Maybe you will walk around with someone else that tells you
phrases that no one could ever tell you like I would do
And, drowning for ever my unnoticed love,
I will love you more than ever… and you will never know.
I will love you in silence… like someone inaccessible,
Like a dream that will never come true,
and the far perfume of my impossible love
will touch your hair… and you will never know.

Emily Dickinson: Hope is the thing with Feathers



Emily Dickinson (1830-1886)  was born in Amherst, Massachusetts. Though she lived a reclusive life, she must have had a fascinating inner life. 


Hope     
Hope is the thing with feathers 
That perches in the soul, 
And sings the tune--without the words, 
And never stops at all,

And sweetest in the gale is heard; 
And sore must be the storm 
That could abash the little bird 
That kept so many warm.

I've heard it in the chillest land, 
And on the strangest sea; 
Yet, never, in extremity, 
It asked a crumb of me.


 _______________

Do you have a favorite poet or poem? Do you write poetry? 

9 comments:

  1. In sere moments, I like to read poetry aloud, to myself. Because poetry begs the voice - rise and fall of voice, music, and intonation.

    Yeats and Dylan Thomas - Dylan for the imagery and word association...

    fitzg

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  2. that Dickinson's poem really is lovely! And it flies like a bird when you read it.

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  3. @fitzg What a lovely idea, reading poetry aloud to oneself. I need to read more Dylan Thomas

    @Dezz So glad you love it too..I love that first line "Hope is the thing with feathers"

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  4. I commented on this...I am sure I am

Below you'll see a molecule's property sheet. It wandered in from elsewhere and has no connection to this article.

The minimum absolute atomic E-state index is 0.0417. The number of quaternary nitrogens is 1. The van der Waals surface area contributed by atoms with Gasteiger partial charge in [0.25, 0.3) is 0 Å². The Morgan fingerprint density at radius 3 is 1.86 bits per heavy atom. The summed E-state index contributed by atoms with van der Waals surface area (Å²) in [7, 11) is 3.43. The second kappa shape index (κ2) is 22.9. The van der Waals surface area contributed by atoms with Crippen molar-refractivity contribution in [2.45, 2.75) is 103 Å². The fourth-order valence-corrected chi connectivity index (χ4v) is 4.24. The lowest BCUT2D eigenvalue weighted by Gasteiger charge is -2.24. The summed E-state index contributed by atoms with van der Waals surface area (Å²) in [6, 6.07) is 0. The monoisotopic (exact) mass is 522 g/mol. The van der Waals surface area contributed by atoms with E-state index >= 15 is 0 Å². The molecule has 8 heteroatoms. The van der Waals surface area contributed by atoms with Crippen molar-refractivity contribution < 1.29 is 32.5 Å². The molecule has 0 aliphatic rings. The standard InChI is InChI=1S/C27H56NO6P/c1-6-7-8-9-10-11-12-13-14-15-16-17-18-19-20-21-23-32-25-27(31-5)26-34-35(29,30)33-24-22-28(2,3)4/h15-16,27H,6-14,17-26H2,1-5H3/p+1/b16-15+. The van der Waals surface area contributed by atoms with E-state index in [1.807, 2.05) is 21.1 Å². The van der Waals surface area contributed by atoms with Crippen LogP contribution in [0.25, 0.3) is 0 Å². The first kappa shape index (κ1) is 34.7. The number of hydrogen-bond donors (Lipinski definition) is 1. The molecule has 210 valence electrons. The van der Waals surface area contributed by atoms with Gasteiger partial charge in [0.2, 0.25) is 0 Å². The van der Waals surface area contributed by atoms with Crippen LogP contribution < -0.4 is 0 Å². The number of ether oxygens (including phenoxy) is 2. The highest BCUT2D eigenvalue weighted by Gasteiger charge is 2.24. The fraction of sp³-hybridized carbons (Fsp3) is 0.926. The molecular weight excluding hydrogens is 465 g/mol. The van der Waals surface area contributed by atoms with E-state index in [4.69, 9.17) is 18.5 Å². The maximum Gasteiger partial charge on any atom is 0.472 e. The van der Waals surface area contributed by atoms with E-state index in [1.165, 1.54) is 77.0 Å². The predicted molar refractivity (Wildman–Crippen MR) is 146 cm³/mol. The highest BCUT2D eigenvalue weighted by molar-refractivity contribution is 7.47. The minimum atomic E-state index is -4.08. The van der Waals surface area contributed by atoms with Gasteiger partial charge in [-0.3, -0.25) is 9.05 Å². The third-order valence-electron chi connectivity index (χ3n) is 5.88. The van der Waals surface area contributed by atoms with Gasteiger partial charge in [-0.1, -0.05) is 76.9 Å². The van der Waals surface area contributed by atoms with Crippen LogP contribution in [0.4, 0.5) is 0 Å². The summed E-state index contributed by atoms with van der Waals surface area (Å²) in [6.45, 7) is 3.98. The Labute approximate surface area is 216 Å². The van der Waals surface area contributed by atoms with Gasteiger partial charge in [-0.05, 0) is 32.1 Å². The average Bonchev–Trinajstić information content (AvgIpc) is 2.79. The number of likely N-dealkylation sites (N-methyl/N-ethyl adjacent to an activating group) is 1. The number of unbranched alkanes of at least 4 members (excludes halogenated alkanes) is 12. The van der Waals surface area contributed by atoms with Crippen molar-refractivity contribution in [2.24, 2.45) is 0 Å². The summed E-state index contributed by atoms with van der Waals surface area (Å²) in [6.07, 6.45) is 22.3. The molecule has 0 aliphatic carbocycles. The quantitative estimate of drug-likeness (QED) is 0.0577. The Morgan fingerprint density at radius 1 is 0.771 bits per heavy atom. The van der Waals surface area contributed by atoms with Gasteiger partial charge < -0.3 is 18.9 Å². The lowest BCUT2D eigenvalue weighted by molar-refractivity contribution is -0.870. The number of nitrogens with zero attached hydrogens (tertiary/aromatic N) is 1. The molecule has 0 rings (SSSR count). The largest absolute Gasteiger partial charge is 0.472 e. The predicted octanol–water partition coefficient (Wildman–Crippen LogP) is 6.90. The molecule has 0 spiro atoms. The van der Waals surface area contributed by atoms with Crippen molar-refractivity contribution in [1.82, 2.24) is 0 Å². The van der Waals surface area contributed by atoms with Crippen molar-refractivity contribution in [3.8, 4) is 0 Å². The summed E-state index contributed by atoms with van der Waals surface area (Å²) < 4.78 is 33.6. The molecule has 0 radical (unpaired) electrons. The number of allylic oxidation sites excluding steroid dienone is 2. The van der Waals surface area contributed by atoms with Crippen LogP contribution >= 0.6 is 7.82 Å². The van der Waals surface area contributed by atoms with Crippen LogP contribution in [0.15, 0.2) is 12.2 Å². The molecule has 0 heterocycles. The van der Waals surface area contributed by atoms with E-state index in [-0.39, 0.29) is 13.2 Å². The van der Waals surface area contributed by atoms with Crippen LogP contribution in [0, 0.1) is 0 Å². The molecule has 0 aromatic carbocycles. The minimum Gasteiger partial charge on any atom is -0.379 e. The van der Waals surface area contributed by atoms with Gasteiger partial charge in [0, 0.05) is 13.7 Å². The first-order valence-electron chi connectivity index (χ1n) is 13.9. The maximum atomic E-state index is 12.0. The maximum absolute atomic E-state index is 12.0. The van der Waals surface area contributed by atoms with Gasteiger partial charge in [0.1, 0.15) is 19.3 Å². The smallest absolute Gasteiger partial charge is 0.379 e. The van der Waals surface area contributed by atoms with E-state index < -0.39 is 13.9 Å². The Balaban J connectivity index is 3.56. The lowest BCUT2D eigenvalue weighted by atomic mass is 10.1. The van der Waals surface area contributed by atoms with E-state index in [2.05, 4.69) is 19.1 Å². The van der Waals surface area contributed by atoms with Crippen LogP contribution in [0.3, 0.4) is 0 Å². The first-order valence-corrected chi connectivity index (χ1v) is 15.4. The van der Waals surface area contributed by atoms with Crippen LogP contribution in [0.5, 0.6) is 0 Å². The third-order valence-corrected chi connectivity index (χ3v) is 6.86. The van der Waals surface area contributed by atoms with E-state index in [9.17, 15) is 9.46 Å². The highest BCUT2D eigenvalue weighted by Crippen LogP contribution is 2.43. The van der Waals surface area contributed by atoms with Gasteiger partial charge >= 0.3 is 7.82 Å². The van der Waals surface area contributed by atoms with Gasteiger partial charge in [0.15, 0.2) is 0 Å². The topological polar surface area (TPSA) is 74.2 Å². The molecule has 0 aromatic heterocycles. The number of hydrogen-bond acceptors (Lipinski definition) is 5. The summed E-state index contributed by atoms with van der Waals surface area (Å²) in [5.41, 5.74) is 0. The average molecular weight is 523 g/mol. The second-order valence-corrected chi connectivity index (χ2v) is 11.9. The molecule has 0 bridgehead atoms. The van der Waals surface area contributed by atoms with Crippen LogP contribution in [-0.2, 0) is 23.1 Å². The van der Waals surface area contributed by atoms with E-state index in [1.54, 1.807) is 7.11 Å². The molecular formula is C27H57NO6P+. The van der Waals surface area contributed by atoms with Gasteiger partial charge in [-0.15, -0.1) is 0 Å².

I remember saying that I am not intelligent enough to really know any poetry that isn't a rude Limerick.

    Ah well....hope you are ok my friend

    C

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  5. @custard LOL - Let me see, a rude Limerick post? I'll think about it!

    Hope you're having fun!

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  6. "Child's Christmas in Wales"/ "The Lakeshore of Innisfree" - a bit stuck on the Celtic ancestry :D .

    But yes, reading aloud to oneself has a strangely therapeutic effect, as you work to lift and lower the voice, control the breathing - and listen to yourself. (And really wish you had a lovelier voice. :) )

    fitzg

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  7. @custard, the best I can write is really BAD doggeral. Not rude, just pathetic - there have been good doggeral writers, Tom Lehrer, even Noel Coward. But it's fun!

    fitzg

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  8. Yes, I've got several favourite poems and poet. I'll just name the first that comes to my mind, Edgar Lee Masters. Just wanted to say, I re-watched IL POSTINO yesterday and ended up in tears as usual at reading "Al nostro caro amico Massimo" (Troisi, the protagonist, died soon after finishing shooting), at the end. Awesome movie.

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  9. @fitzg Thank you so much for the Dylan Thomas reading recommendations, Noel Coward I know, but Tom Lehrer I'll have to look up :)

    @Maria Grazia Very sad about Massimo Troisi, yes,didn't he die of a heart attack? The movie was his gift to all of us I think.